The first volume of the “The Demise of Mildred” forensic biography I am working on contains my parents’ “love letters” from the summer of 1957.  My father had left his wife and 4 young children in Los Angeles as he left ahead of us for Alaska to start his new job and to obtain housing so that we could follow.

This body of letters provides the sole opportunity among all the papers I ‘inherited’ from my Borderline Personality Disorder severely abusive mother to see inside the mind of my father.  He was her perfect enabler.  Father never ONCE protected me from Mother’s abuse.  He never intervened on my behalf.

Why not?

The role of my father in Mother’s madness has always remained a mystery not only to me, but also to all five of my siblings and to everyone I have ever talked to about the horror of the history of what went on in the home of origin I spent the first 18 years of my life so suffering within.

(Note:  It has been explained in previous chapters that the idea of moving to Alaska was entirely Mother’s.  Her BPD need was to get me as far away from my grandmother as she possibly could.  I was nearing my 6th birthday and it was no longer possible for Mother to continue to abuse me in her hell without her mother noticing.)

This letter from my father contains my comments that are still in first rough draft form contained in CHAPTER NINE:

°<>°<>°<>°  DAY SIXTEEN   °<>°<>°<>°

June 24, 1957 Monday

Dearest Mildred,

Don’t worry any more about my not getting your letters – I got four again today, the latest one postmarked Saturday.  All you need use for an address is:  c/o District Engineer, Anchorage, Alaska.  The box number etc. is the official address but it isn’t needed.  I think by now I’ve received all the mail that you sent to the APO box number in Seattle.

Oh, my Darling, I feel so sorry for all the troubles you’ve gone through.  I know how much has happened to you and how much you’ve had to do all by yourself.  I feel so helpless, as though I was sitting here wasting my time while you have so much to do.  I am proud of the way you’ve gotten along by yourself, and I worship you for the wonderful wife and mother that you are to me (and our children).  This is a trying time we’re going through right now, and I swear I’ll make it up to you for the rest of our lives.  If you hadn’t been willing to do what you’re doing I never could have come here, so we are truly partners in everything we do.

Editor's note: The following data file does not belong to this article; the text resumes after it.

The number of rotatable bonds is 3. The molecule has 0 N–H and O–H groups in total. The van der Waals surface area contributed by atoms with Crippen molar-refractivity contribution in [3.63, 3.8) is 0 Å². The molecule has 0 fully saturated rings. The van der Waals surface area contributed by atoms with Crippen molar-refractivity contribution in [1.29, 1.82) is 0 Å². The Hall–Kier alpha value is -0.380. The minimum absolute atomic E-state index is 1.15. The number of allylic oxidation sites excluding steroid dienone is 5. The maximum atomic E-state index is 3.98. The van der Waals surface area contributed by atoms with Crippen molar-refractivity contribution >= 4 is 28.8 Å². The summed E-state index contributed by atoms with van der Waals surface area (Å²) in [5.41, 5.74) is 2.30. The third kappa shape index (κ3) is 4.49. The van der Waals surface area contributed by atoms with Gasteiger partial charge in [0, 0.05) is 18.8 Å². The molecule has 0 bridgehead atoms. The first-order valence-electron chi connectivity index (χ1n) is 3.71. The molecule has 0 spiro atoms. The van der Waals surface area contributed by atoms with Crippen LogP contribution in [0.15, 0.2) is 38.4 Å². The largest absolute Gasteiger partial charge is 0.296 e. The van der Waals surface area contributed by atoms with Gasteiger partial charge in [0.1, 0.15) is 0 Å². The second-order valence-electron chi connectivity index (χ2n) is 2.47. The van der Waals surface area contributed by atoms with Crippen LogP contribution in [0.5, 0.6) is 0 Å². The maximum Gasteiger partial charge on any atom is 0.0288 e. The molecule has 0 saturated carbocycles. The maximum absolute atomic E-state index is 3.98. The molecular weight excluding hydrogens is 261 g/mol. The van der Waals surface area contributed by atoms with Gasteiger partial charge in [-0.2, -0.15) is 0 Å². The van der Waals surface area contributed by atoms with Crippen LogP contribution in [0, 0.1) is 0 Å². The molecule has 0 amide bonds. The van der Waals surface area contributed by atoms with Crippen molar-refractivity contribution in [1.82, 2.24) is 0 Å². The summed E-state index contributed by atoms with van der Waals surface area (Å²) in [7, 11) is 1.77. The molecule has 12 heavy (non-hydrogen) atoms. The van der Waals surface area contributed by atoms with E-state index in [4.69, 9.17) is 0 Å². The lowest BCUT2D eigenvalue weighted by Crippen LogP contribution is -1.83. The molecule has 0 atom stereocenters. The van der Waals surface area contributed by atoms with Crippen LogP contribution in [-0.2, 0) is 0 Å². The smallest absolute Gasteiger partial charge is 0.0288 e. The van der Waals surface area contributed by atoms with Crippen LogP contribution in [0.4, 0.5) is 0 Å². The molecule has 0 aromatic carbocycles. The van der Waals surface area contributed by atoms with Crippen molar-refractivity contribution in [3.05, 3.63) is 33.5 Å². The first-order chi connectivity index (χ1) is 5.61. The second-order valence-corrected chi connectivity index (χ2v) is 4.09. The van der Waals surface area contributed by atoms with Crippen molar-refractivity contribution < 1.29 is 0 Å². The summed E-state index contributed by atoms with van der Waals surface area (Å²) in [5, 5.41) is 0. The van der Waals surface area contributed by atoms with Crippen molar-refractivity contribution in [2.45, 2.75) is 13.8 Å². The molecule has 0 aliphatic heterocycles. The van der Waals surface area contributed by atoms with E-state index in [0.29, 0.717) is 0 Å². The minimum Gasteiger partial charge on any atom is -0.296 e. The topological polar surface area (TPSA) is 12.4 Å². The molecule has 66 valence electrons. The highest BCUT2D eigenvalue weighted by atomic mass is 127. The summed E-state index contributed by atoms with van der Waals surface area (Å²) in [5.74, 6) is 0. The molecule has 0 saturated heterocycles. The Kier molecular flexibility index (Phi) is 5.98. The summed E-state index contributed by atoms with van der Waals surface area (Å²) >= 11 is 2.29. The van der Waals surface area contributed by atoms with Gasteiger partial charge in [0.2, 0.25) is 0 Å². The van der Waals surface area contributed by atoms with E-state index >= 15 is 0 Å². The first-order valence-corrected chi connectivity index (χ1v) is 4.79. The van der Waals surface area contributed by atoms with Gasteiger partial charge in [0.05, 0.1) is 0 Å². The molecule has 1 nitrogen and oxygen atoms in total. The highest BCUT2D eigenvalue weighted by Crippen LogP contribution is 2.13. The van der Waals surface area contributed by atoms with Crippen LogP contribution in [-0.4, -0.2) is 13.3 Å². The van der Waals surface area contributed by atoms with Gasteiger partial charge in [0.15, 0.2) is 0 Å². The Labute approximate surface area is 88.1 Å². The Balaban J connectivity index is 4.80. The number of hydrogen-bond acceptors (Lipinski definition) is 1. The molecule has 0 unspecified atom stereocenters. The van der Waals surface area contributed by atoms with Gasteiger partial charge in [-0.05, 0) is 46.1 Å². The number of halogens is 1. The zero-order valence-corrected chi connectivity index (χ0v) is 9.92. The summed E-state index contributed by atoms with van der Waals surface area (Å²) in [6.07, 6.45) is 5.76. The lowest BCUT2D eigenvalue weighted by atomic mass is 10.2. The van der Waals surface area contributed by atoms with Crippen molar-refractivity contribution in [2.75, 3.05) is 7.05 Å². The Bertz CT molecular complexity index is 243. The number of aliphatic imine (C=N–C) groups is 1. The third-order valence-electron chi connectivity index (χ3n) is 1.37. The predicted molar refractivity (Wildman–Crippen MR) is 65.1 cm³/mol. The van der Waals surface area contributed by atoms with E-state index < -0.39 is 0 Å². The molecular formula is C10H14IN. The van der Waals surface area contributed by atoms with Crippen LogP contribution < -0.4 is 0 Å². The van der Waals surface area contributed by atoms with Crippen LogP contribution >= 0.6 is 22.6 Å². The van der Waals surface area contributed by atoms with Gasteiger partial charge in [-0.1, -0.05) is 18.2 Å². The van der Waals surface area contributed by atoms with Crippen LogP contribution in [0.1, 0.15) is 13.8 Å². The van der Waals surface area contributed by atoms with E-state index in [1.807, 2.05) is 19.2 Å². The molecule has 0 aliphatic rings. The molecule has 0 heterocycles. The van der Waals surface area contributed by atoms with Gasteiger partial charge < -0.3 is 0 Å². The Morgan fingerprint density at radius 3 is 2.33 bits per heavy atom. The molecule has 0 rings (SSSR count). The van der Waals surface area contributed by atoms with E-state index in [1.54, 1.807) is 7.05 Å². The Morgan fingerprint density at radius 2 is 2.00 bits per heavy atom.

I know more every day that we’re going to like it here, and on that glorious day when we’re all settled here we’ll both really begin to live again.  I die a little too every day that I spend without you, and I dread the days that lie just ahead.  I could never grow accustomed to living without you – instead it gets worse every single day that we’re apart.  I feel it most of all at night when I turn off the light and go to bed.  I could never sleep well alone again!  When the light’s on I can see where I am and see how alone I am, but when I lie down in the dark I feel that you should be there beside me – and when I’m half-asleep I reach out to hold you close to me.  That horrible empty feeling when my hand finds nothing but the wall – it would be impossible to describe if you didn’t feel it too.  Oh my Mildred, my life is only in you.  I won’t really live again at all until you are in my arms again.

You must take care of yourself and try to live some sort of a “normal” life while you’re there, get into a routine and have your meals on time and get enough sleep.  You do have a big load to carry, there’s no getting away from that, and you just have to take care of yourself!  I know there doesn’t seem to be anything but trouble and worries and waiting but please try to relax and have at least a little fun this summer.

Before you do any driving though, you’ll have to have a spare tire.  Go to a tire store and get a retread – not a new one – and don’t let them charge you over about $9.00 for the tire and tube.  It sounds like the car needs new spark plugs and a tune-up.  Go to a garage – George and Murray’s down the highway is good – and have it done and I think the car will run OK.  Don’t let them sell you an overhaul or anything else.  [Why did Bill not leave the car in good repair before he flew north?]  By the way – I forgot to tell you to use the 25¢ oil and regular gas in the car, anything better would spoil it.  [smiley face]

This afternoon my boss “invited” me to go out and look at the runway paving that I’m working on, and he’s a real “company-man” so we got back too late for me to get to the Beneficial Finance office before they closed.  So I’ll take off in the morning and be there when they open up.  Then, I’ll go right over to the post office and mail it to you.  If it doesn’t get there the same time this does, go back in the afternoon and it might be there then.

I’ll ask you once more, although you may already have answered, what about writing to you at the Motel?

I’ve already written a card to Ben Wright and I’ll write him a letter soon.  Also I’ll send a postcard to all of our friends – although it will be hard not to make them all sound alike (I hope they don’t get together and compare them).

I agree emphatically about sending the card back to my mother!  She must have rocks in her head to think she can go right on as though nothing had ever happened.  Believe me, I didn’t write to her for her sake – only to get it off my chest so I could forget about it!

I’ll check on the price of the Chevy Station Wagon – just out of curiosity.  It would sure be nice to get it, but that’s another wild idea we’d better forget about – along with my idea of buying a house!  If we can just get settled here without going broke we’ll be doing well – without buying anything more.